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Anti-science House Republicans reject amendment that says climate change is occurring

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To defend vote, Rep. Burgess cites unscientific online poll

House Republicans rejected an amendment offered Tuesday by a top Democrat that called on Congress to accept the scientific consensus that climate change is occurring….

The amendment failed on a party-line vote of 31-20. No Republicans voted for the amendment….

The amendment says that “Congress accepts the scientific finding of the Environmental Protection Agency that ‘warming of the climate system is unequivocal, as is now evident from observations of increases in global average air and ocean temperatures, widespread melting of snow and ice, and rising global average sea level.’”

It’s official.  House Republicans are deniers of science so well verified by observation and analysis that The U.S. National Academy of Sciences declared it a “settled fact” last year.

Indeed, denial of science now appears to be a litmus test for the House GOP, with members competing to make the most inane arguments possible in defense of their anti-scientific views.

I’ve been watching the House Energy and Commerce full committee vote on the Upton-Inhofe pro-pollution bill to overturn the scientific finding that fossil fuel pollution is causing dangerous climate change.

During the debate, Michael Burgess (R-TX) said that the fact that a significant fraction of Americans don’t believe humans are causing global warming is somehow evidence that the science is wrong.  To bolster his position he then proceeded to cite the results of the Scientific American, which, ironically, is an unscientific online poll (see here).

Philip Yam, Online Managing Editor for SciAm, debunked this kind of misuse of the poll in a November post “Do 80 percent of Scientific American subscribers deny global warming? Hardly“:

Readers of the Wall Street Journal may have been surprised by an editorial that appeared Tuesday. We editors at Scientific American certainly were.

In his opinion piece, techno-utopian intellectual George Gilder takes California’s Silicon Valley to task for its green initiatives to create jobs. At one point, he makes this sloppy claim:

“Republican politicians are apparently lower in climate skepticism than readers of Scientific American, which recently discovered to its horror that some 80 percent of its subscribers, mostly American scientists, reject man-made global warming catastrophe fears.”

First, fewer than 10 percent of our subscribers are scientists. Second, the 80 percent climate denial number is not to be believed.

For that 80 percent figure, I’m guessing Gilder relied on a poll that we created for an October 2010 article on Judith Curry. Question number 3 in particular asked visitors, “What is causing climate change?” The poll results show that 77.8 percent responded “natural processes”; only 26.4 percent picked “greenhouse gases from human activity.”

Ignore for the moment that this poll was not scientific (nor was it meant to be) and that it was open to all who have access to the Internet, not just to our subscribers, as Gilder implied.

Rather, the big problem was that the poll was skewed by visitors who clicked over from the well-known climate denier site, Watts Up With That? Run by Anthony Watts, the site created a web page urging users to take the poll.

It sure worked. Our traffic statistics from October 25, when the poll went live, to November 1 (the latest for which we have data on referrals) indicate that 30.5 percent of page views (about 4,000) of the poll came from Watts Up. The next highest referrer at 16 percent was a Canadian blog site smalldeadanimals.com; it consists of an eclectic mix of posts and comments, and if I had to guess, I would say its users leaned toward the climate denier side based on a few comments I saw. Meanwhile, on the other side of the climate debate, Joe Romm’s Climate Progress drove just 2.9 percent and was the third highest referrer.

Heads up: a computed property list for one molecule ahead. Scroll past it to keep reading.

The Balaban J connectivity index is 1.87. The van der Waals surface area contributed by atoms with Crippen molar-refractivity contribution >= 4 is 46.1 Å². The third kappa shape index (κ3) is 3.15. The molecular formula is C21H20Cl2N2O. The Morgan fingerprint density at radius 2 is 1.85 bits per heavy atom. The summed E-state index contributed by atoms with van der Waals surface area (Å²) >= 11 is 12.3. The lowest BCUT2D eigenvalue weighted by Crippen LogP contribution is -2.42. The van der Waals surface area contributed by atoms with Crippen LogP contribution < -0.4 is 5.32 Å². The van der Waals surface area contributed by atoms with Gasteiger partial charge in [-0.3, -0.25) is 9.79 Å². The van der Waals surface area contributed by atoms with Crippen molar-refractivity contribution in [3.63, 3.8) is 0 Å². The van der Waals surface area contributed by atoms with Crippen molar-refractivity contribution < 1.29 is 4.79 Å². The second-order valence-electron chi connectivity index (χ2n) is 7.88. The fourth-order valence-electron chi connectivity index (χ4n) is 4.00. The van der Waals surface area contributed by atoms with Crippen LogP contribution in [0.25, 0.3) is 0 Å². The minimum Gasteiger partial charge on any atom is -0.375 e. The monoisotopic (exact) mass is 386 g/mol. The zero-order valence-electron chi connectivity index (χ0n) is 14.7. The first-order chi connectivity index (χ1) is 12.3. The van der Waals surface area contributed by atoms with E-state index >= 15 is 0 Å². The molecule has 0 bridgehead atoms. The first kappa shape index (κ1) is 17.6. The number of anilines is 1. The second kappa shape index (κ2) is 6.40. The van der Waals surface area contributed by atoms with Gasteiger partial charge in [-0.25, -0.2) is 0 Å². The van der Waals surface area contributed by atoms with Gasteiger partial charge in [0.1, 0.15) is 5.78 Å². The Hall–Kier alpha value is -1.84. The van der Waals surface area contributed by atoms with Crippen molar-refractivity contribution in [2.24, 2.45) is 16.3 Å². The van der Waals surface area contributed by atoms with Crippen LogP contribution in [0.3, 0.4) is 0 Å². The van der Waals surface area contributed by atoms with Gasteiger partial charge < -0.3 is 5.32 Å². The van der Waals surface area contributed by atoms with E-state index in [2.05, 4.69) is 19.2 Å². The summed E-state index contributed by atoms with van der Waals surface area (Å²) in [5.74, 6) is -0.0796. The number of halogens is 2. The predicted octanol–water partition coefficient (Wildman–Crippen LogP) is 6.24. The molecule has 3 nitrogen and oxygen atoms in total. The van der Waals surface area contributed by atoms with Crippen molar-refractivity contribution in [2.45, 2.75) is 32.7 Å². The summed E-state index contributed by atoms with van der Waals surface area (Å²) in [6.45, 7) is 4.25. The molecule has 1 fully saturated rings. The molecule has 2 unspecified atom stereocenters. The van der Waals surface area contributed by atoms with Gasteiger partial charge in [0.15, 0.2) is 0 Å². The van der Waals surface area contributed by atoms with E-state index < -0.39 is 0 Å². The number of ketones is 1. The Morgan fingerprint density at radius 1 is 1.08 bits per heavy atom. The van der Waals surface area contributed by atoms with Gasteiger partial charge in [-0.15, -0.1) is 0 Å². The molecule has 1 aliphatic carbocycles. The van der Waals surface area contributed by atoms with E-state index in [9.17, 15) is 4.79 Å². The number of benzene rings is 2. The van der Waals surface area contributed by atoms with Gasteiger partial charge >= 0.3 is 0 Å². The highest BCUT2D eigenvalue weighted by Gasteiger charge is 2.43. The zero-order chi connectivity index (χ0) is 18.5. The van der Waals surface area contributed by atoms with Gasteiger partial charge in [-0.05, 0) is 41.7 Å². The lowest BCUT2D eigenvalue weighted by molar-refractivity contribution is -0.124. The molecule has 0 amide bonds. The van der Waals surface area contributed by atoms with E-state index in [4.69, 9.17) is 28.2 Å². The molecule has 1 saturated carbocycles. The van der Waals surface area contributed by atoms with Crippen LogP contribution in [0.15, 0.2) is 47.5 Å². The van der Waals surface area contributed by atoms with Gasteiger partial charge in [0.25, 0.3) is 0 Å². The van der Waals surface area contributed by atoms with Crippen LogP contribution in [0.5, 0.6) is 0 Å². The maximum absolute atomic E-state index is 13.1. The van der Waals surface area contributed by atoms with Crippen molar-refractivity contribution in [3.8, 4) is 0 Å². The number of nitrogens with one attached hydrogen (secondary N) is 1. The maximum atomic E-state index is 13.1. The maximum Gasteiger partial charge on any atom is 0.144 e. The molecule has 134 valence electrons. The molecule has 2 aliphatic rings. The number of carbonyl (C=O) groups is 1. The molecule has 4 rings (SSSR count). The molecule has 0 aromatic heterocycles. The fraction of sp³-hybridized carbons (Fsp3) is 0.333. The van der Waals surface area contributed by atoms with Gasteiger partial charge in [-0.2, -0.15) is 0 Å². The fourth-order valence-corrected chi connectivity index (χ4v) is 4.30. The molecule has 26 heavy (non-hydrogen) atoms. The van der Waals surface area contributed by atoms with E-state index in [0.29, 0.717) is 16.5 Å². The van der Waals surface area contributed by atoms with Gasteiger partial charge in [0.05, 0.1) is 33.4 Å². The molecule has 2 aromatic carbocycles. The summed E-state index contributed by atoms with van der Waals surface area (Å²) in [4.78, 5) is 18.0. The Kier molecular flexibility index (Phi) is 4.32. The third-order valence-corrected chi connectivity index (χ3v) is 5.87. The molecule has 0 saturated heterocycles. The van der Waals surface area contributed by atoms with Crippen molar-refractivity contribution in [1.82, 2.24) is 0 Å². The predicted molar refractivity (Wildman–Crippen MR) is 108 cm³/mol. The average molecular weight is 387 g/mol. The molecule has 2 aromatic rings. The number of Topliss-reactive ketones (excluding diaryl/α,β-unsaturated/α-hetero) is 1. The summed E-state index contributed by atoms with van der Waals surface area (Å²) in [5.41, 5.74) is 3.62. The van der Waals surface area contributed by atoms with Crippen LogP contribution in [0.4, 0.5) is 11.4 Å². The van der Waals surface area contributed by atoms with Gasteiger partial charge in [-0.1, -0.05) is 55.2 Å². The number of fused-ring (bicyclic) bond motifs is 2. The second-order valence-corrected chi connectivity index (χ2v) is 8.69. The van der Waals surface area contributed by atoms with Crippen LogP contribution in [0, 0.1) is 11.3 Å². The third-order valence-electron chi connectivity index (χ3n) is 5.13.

At the time, I thought a result skewed by the science deniers would be bad, but who could have guessed that the antiscience crowd would embrace the unscientific so wholeheartedly?

Yam continues:

So we were horrified alright””by the co-opting of the poll by Watts Up users, who probably voted along the denier plank. In fact, having just two sites drive nearly half the traffic to the poll assuredly means that the numbers do not reflect the attitudes of Scientific American readers.

I’m not sure what the poll numbers ultimately mean. (The poll also showed that 68 percent think science should be kept out of the political process-when did we officially go back to medieval thinking?) Given how the poll has become meaningless and skewed, I have taken it offline.

We certainly took our lumps from all sides about this online poll, and we learned from the criticisms and will aim to do better next time.

And George, if you must know, in another poll of 21,000 readers we conducted earlier this year, 40 percent of respondents said that over the past year they became “more certain that humans are changing climate”; 46 percent said their views were “unchanged” and only 14 percent were “more doubtful that human activity is affecting the climate.”

Philip Yam, Managing Editor, Online

Readers know I was highly critical of this poll.  Fairness and Accuracy in Reporting (FAIR) also criticized the SciAm piece and poll.

Former SciAm editor John Rennie had a prescient critique:

And for SciAm to do an online poll about site visitors’ views on a contentious subject like global warming? Sheer folly. Nothing good could come of it. The likelihood that SciAm‘s name would be associated with gamed results that nobody really believed but that would be trotted out embarrassingly hereafter would border on a dead certainty.

It remains as absurd for serious publications to do these kind of online polls as it does deniers to quote them as evidence of anything related to science.